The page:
Coming to Terms with Rejection and Fighting It
- Hits: 8346
To stop or prevent others from using my disability as an excuse for rejection, I have worked on developing “Me” as a person. I am educated and use these points to help others see me as a person, and not as a disability. Once I moved through my mourning/anger stages, I began working to recover. The man I had been before the accident changed a few things. The kindest, loveliest comment I have ever received was from a friend who said, “I don’t think of you as disabled. I think of you as you, just as you are”. That statement made me believe that I may be presenting myself as a person with a disability, not a disability with a person attached to it.
Prior to my disabling brain injury, I had friends and lovers. A year later they were gone. It had become apparent that my inability to walk or use my left hand was a permanent condition. So, they left. The “Disability excuse” was not given. My disability didn’t even come up in conversation. They just had “Things to do”. It hurt my feelings. I could have taken, “We can’t handle your disability” better that their unspoken, “We don’t like you anymore”. Now, it is I who uses the “Disability excuse”. I have no intention of becoming vulnerable by thinking someone likes me. I just think, “You’re brain injured. You can neither walk nor think straight. You are happy alone. So stay that way!” That is how I handle the disability excuse. I use it myself.
After being confined to a wheelchair now for 11 months, I decided to try something. I entered a wheelchair race, using my drug–store–variety wheelchair. Pro–wheelchairs are nice machines and so much faster. But I wanted to see if I could just finish the race in one piece and I did. Ten miles in 1 hour 50 minutes flat. A second wheelchair race, a 5K, took 40 minutes due to the heavy downpours and loss of grip and traction.
But I am starting to learn something about myself and other people as well. I found that the angrier I got at my pain and the loss of not only all my friends but also my girlfriend (after planning a marriage ), I found solace and comfort in total strangers. I cannot and will probably never be able to relate to others what it feels like to be among 7,400 other racers, all passing me, obviously, but cheering and clapping and just down right egging me on to the finish with their kind words of encouragement and faith.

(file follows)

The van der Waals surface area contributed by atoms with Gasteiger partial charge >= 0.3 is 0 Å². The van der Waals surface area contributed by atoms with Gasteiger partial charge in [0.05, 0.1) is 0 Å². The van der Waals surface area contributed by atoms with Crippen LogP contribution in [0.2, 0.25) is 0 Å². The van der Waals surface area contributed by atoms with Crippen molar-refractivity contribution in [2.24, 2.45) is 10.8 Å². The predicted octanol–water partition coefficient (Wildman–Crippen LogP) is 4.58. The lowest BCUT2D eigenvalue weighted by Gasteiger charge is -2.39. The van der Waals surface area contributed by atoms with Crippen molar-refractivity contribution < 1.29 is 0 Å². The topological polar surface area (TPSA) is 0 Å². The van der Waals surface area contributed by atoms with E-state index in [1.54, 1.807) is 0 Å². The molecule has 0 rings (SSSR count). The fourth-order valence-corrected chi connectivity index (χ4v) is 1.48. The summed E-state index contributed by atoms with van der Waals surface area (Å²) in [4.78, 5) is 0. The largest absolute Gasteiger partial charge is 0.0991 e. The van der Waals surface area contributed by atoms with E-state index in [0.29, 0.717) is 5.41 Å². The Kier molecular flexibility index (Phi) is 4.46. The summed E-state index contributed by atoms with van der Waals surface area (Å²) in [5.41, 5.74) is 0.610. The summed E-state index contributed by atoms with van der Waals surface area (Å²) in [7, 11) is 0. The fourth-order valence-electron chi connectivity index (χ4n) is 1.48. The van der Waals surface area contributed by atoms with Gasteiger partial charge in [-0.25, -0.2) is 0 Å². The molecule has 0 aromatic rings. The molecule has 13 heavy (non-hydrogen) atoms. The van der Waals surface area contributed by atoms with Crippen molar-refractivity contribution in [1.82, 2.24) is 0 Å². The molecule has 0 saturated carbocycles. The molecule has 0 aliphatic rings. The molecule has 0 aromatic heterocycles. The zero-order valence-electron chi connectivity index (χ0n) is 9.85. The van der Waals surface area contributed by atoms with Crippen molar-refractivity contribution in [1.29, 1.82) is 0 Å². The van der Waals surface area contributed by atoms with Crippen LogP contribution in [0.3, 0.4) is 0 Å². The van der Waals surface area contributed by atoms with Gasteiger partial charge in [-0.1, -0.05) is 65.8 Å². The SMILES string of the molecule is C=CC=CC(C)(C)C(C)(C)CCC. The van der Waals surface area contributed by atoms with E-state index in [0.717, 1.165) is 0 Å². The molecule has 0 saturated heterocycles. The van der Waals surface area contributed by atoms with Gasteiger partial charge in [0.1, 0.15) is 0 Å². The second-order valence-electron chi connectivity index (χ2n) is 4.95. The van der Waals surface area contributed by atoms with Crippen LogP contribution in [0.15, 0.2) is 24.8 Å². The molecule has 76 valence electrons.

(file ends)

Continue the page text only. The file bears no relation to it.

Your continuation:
They knew what I did not know. I was going to finish. Thankfully, they did not see the tears running down my face or my left hand that had swollen up so much that the paramedics wanted to see me first before anyone else had a chance to.
That was the first race. I then spent three weeks flat on my back recuperating from the strain and effort, something my doctors were worried might happen. My body collapsed at the finish line.
During my second race, I bumped into my ex–employer. It did not elicit even so much as a “Hello, how are you?” This after working and managing his dealership for 10 years.
I have gained more friends in the two races than I have ever had in my entire life. My pain persists. I climbed out of bed after two weeks after the race. In future races, I just want to finish and hear my friends and all my soon–to–be friends clapping and cheering me throughout marathons. It will not matter whether I cross the finish line or not because I already know the answer to that. These supporters, who have no idea who I am, have patted me on my back and clapped and cheered right along. These are my friends. And I will finish any marathon and keep going until my disease quits my body and abandons me once and for all!
That was some courage, determination and the doggedness that goes with winners. The lesson, one need never give up, on oneself or others. No matter what.